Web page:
Mercy Street Church of Christ
Abilene, TX
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The Lord forgave him his sins...

The Lord forgave him his sins and exalted his strength forever. (Sirach 47:11)

What a shining portrait Ben Sira, the author of Sirach, paints for us of King David! “As a youth he slew the giant and wiped out the people’s disgrace… . When he assumed the royal crown, he battled and subdued the enemy on every side… . With his whole being he loved his Maker and daily had his praises sung” (Sirach 47:4, 6, 8). This is a bright picture of a great warrior, a mighty king, a renowned musician, and a great lover of God.

But what about David’s adultery with Bathsheba? His conspiring to have Uriah abandoned and killed in battle? Wouldn’t this suggest a darker portrait, stained with sin? It seems as if there are two faces to David.

David was a “man after God’s own heart” (Acts 13:22). But there’s no denying that his sins had a terrible impact on himself, his family, and all of Israel. But Ben Sira, a masterful portrait artist, knew what he was doing when he chose to highlight David’s love for God over his grievous sins. For when David stumbled and fell, he turned back to God, and “the Lord forgave him his sins” (Sirach 47:11). God kept his covenant with David, and ultimately, his Son, Jesus—a descendant of King David—brought redemption and healing to fallen humankind.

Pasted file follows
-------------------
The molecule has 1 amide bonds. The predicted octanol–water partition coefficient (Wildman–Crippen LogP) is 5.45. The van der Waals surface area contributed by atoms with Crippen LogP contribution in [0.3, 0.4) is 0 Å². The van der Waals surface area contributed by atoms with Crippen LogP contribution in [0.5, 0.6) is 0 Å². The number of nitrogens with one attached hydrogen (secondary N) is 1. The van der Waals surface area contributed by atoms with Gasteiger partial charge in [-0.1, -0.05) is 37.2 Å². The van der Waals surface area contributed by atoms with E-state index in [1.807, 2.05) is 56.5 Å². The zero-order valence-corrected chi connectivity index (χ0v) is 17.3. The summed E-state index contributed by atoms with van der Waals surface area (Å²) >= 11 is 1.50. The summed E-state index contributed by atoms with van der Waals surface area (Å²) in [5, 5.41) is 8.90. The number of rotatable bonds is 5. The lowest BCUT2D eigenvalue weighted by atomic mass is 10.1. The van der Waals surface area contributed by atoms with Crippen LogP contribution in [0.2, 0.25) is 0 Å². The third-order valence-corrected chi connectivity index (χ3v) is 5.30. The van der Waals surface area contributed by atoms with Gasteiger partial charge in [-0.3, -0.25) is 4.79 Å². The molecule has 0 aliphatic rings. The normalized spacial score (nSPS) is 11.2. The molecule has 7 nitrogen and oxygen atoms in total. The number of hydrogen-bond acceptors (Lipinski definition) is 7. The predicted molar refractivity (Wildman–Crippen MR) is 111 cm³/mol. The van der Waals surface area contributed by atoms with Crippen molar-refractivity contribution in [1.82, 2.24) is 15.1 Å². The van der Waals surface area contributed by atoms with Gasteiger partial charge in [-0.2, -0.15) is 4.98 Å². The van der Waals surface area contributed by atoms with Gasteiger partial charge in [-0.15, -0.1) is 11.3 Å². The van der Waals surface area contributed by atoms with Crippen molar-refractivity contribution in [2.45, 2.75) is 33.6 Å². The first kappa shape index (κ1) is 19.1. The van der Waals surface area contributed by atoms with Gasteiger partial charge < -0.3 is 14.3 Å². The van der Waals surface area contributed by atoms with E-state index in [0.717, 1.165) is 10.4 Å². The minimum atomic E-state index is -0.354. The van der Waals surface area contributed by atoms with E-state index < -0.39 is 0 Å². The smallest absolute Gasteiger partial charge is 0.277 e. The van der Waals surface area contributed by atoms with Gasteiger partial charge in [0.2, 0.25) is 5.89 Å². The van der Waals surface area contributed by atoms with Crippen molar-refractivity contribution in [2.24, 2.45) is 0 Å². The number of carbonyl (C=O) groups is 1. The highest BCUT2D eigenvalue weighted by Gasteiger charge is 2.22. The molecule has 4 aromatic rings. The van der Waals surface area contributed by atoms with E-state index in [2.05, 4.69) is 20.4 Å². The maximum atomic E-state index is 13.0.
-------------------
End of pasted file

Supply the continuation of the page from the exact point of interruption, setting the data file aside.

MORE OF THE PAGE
Our lives may not hold the sort of radical contrast of light and shadow that David’s did, but we all have our bright and dark “faces.” The good news is that God has made provision for our waywardness. He has given us the great gift of repentance.

We often think of repentance as confessing a great burden, or at least an embarrassing inconvenience. But David’s story tells us that it is nothing less than a path back to the Lord and a protection against crippling guilt. Just as God showed mercy to David, he is eager to forgive you. He wants nothing more than to bring you back to his heart. He wants nothing more than to shower you with his mercy! Just as he did for David, he wants not only to forgive you but to strengthen you more and more.

“Lord Jesus, thank you for forgiving me and welcoming me back!”

Psalm 18:31, 47, 50-51; Mark 6:14-29

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